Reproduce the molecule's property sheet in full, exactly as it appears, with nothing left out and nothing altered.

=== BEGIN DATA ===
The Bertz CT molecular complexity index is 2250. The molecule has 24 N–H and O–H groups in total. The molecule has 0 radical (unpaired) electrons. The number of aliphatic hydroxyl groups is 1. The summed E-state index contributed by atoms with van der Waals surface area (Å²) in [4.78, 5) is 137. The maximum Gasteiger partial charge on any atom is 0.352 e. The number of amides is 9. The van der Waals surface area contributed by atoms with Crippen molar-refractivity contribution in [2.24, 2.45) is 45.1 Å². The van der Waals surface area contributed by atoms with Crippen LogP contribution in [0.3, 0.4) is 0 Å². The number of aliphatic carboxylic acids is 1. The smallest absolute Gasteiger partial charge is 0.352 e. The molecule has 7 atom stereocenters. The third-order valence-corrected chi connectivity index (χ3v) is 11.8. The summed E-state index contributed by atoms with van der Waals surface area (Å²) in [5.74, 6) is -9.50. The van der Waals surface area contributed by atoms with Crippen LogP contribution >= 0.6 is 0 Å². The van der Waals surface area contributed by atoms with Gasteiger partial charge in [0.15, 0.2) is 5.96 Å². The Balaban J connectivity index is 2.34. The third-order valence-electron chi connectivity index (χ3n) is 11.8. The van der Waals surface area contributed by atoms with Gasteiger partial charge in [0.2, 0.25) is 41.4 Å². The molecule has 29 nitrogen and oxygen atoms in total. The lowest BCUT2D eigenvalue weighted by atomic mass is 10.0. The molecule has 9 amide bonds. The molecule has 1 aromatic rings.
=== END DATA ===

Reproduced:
The Bertz CT molecular complexity index is 2250. The molecule has 24 N–H and O–H groups in total. The molecule has 0 radical (unpaired) electrons. The number of aliphatic hydroxyl groups is 1. The summed E-state index contributed by atoms with van der Waals surface area (Å²) in [4.78, 5) is 137. The maximum Gasteiger partial charge on any atom is 0.352 e. The number of amides is 9. The van der Waals surface area contributed by atoms with Crippen molar-refractivity contribution in [2.24, 2.45) is 45.1 Å². The van der Waals surface area contributed by atoms with Crippen LogP contribution in [0.3, 0.4) is 0 Å². The number of aliphatic carboxylic acids is 1. The smallest absolute Gasteiger partial charge is 0.352 e. The molecule has 7 atom stereocenters. The third-order valence-corrected chi connectivity index (χ3v) is 11.8. The summed E-state index contributed by atoms with van der Waals surface area (Å²) in [5.74, 6) is -9.50. The van der Waals surface area contributed by atoms with Crippen LogP contribution >= 0.6 is 0 Å². The van der Waals surface area contributed by atoms with Gasteiger partial charge in [0.15, 0.2) is 5.96 Å². The Balaban J connectivity index is 2.34. The third-order valence-electron chi connectivity index (χ3n) is 11.8. The van der Waals surface area contributed by atoms with Gasteiger partial charge in [0.2, 0.25) is 41.4 Å². The molecule has 29 nitrogen and oxygen atoms in total. The lowest BCUT2D eigenvalue weighted by atomic mass is 10.0. The molecule has 9 amide bonds. The molecule has 1 aromatic rings.